While most children and young people in New Zealand experience wellbeing, too many children and young people and their families face social challenges like poverty, inequality, violence, addiction, and poor mental wellbeing that impact them and their future prospects.
Solving these often complex and compounding issues requires a widespread and dedicated response. The Government has enacted legislation that requires ongoing political accountability for reducing child poverty and improving child wellbeing. The Legislation places an ongoing focus on children and young people, and ensures the Strategy remains responsive to current and future issues.
Find out more about the legislation that underpins this Strategy
Prioritising the greatest needs first
This Strategy reflects the strong call to urgently reduce inequity of outcomes and improve the wellbeing of those children and young people with the greatest needs. This includes new policies and initiatives to:
- Reduce child poverty and mitigate the effects of poverty and socio-economic disadvantage
- Improve the wellbeing of children and young people of interest to Oranga Tamariki and address family and sexual violence
- Improve the wellbeing of children and young people with greater needs, with an initial focus on learning support and mental wellbeing
Success will mean addressing broader social inequities and determinants of health and wellbeing, including systemic racism and discrimination.
Work already underway across government is targeted at addressing child poverty, family violence, and inadequate housing, and improving early years, learning support and mental wellbeing for children, young people and their families and whānau. This work is captured in the government Programme of Action and will be built on in coming years.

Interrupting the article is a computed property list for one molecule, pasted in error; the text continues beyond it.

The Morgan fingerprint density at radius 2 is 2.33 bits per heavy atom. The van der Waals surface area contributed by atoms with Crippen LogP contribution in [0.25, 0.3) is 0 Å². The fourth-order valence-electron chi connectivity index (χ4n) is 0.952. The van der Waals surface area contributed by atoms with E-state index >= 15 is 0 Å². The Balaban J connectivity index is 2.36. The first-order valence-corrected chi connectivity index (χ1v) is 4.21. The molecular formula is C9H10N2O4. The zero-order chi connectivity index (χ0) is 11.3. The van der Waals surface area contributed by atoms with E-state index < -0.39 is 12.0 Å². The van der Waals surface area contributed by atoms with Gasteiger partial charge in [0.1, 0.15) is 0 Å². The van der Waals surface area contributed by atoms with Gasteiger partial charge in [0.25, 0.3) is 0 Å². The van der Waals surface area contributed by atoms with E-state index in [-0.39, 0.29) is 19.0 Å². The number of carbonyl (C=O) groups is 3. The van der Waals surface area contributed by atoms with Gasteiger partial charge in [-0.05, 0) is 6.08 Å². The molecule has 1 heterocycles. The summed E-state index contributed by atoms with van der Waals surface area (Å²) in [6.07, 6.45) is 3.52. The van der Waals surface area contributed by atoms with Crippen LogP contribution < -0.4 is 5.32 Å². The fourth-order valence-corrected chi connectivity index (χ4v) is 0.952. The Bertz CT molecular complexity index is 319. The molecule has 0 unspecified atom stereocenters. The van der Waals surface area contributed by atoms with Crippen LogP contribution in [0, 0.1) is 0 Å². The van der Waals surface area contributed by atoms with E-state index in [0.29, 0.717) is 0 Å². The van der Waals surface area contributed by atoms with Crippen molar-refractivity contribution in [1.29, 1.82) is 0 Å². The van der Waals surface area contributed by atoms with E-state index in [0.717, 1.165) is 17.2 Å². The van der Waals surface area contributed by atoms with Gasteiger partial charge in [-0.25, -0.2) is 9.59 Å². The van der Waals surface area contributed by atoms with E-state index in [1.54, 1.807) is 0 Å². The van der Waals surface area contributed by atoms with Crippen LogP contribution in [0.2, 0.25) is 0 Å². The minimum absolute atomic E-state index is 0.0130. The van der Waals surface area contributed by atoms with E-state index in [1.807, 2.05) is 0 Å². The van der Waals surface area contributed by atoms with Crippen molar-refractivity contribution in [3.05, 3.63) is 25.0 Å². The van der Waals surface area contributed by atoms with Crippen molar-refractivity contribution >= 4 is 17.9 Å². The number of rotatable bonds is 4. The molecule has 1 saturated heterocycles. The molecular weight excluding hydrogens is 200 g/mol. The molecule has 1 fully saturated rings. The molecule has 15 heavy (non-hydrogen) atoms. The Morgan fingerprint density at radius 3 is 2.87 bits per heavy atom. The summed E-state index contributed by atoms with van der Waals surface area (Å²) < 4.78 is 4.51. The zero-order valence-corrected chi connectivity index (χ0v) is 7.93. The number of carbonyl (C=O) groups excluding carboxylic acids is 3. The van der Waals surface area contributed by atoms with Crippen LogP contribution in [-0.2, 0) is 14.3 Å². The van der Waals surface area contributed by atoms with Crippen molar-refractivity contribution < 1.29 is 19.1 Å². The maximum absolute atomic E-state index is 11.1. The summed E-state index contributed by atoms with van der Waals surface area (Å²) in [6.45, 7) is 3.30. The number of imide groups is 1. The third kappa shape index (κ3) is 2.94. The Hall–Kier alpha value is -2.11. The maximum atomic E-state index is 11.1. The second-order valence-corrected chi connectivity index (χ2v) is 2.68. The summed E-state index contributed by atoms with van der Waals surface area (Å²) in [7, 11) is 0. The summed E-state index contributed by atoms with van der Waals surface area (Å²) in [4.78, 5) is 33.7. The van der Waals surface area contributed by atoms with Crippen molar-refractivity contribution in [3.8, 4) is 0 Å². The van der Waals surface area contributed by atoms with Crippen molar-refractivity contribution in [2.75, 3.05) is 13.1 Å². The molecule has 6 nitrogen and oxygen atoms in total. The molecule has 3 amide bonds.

Find out more about how we're prioritising the greatest needs
New ways of working
Government agencies have collective ownership of, and responsibility for, the implementation of the Strategy.
Improving child and youth wellbeing is too big and complex a job for a single agency. It involves a multitude of portfolio areas including health, social welfare and education, which each hold pieces of the jigsaw.
Making the best choices for current and future generations of young New Zealanders children requires new ways of working, and balancing the social, environmental and economic implications of government decision-making.
Aligning government action with community action has the potential to create the transformative change required for the Strategy to achieve its vision.
Find out more about the opportunities and challenges
“Young people need [to] feel proud of who they are, have access to quality education, opportunities to do what they love and they need to feel loved and safe.”